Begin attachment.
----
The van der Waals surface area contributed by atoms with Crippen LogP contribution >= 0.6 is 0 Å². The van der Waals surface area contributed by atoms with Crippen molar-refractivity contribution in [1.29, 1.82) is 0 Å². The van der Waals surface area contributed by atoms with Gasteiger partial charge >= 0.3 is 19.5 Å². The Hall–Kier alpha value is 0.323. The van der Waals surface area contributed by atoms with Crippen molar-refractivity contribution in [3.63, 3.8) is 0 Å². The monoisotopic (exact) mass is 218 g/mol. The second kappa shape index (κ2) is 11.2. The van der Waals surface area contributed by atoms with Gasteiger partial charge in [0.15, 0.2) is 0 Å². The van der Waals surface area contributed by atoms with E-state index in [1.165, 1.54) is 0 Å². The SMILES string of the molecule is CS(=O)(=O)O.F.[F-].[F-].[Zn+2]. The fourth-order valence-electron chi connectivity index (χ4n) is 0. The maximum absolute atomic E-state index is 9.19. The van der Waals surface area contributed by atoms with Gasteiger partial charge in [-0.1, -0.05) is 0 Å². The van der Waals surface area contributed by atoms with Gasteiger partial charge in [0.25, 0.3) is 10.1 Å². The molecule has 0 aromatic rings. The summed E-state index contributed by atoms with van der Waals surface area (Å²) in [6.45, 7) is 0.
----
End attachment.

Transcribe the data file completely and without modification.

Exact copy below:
The van der Waals surface area contributed by atoms with Crippen LogP contribution >= 0.6 is 0 Å². The van der Waals surface area contributed by atoms with Crippen molar-refractivity contribution in [1.29, 1.82) is 0 Å². The van der Waals surface area contributed by atoms with Gasteiger partial charge >= 0.3 is 19.5 Å². The Hall–Kier alpha value is 0.323. The van der Waals surface area contributed by atoms with Crippen molar-refractivity contribution in [3.63, 3.8) is 0 Å². The monoisotopic (exact) mass is 218 g/mol. The second kappa shape index (κ2) is 11.2. The van der Waals surface area contributed by atoms with Gasteiger partial charge in [0.15, 0.2) is 0 Å². The van der Waals surface area contributed by atoms with E-state index in [1.165, 1.54) is 0 Å². The SMILES string of the molecule is CS(=O)(=O)O.F.[F-].[F-].[Zn+2]. The fourth-order valence-electron chi connectivity index (χ4n) is 0. The maximum absolute atomic E-state index is 9.19. The van der Waals surface area contributed by atoms with Gasteiger partial charge in [-0.1, -0.05) is 0 Å². The van der Waals surface area contributed by atoms with Gasteiger partial charge in [0.25, 0.3) is 10.1 Å². The molecule has 0 aromatic rings. The summed E-state index contributed by atoms with van der Waals surface area (Å²) in [6.45, 7) is 0.